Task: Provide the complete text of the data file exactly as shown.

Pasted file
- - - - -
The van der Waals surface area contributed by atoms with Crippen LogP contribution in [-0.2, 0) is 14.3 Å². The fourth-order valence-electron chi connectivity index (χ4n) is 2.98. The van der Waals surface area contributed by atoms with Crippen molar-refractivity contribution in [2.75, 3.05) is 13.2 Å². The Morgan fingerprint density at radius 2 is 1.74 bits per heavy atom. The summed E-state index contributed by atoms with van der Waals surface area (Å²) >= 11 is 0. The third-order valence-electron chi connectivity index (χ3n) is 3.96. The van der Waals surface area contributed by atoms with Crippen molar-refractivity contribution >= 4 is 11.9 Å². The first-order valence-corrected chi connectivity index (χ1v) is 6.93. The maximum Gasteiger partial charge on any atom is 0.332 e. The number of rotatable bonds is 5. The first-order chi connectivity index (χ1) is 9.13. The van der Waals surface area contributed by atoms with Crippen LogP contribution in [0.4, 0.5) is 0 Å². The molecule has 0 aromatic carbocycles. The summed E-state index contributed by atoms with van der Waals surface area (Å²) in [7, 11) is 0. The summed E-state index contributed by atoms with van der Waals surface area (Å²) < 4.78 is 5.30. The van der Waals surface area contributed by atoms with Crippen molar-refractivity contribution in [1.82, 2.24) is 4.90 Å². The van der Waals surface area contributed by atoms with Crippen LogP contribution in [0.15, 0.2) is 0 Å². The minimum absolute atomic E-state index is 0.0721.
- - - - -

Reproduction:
The van der Waals surface area contributed by atoms with Crippen LogP contribution in [-0.2, 0) is 14.3 Å². The fourth-order valence-electron chi connectivity index (χ4n) is 2.98. The van der Waals surface area contributed by atoms with Crippen molar-refractivity contribution in [2.75, 3.05) is 13.2 Å². The Morgan fingerprint density at radius 2 is 1.74 bits per heavy atom. The summed E-state index contributed by atoms with van der Waals surface area (Å²) >= 11 is 0. The third-order valence-electron chi connectivity index (χ3n) is 3.96. The van der Waals surface area contributed by atoms with Crippen molar-refractivity contribution >= 4 is 11.9 Å². The first-order valence-corrected chi connectivity index (χ1v) is 6.93. The maximum Gasteiger partial charge on any atom is 0.332 e. The number of rotatable bonds is 5. The first-order chi connectivity index (χ1) is 9.13. The van der Waals surface area contributed by atoms with Crippen LogP contribution in [0.4, 0.5) is 0 Å². The molecule has 0 aromatic carbocycles. The summed E-state index contributed by atoms with van der Waals surface area (Å²) in [7, 11) is 0. The summed E-state index contributed by atoms with van der Waals surface area (Å²) < 4.78 is 5.30. The van der Waals surface area contributed by atoms with Crippen molar-refractivity contribution in [1.82, 2.24) is 4.90 Å². The van der Waals surface area contributed by atoms with Crippen LogP contribution in [0.15, 0.2) is 0 Å². The minimum absolute atomic E-state index is 0.0721.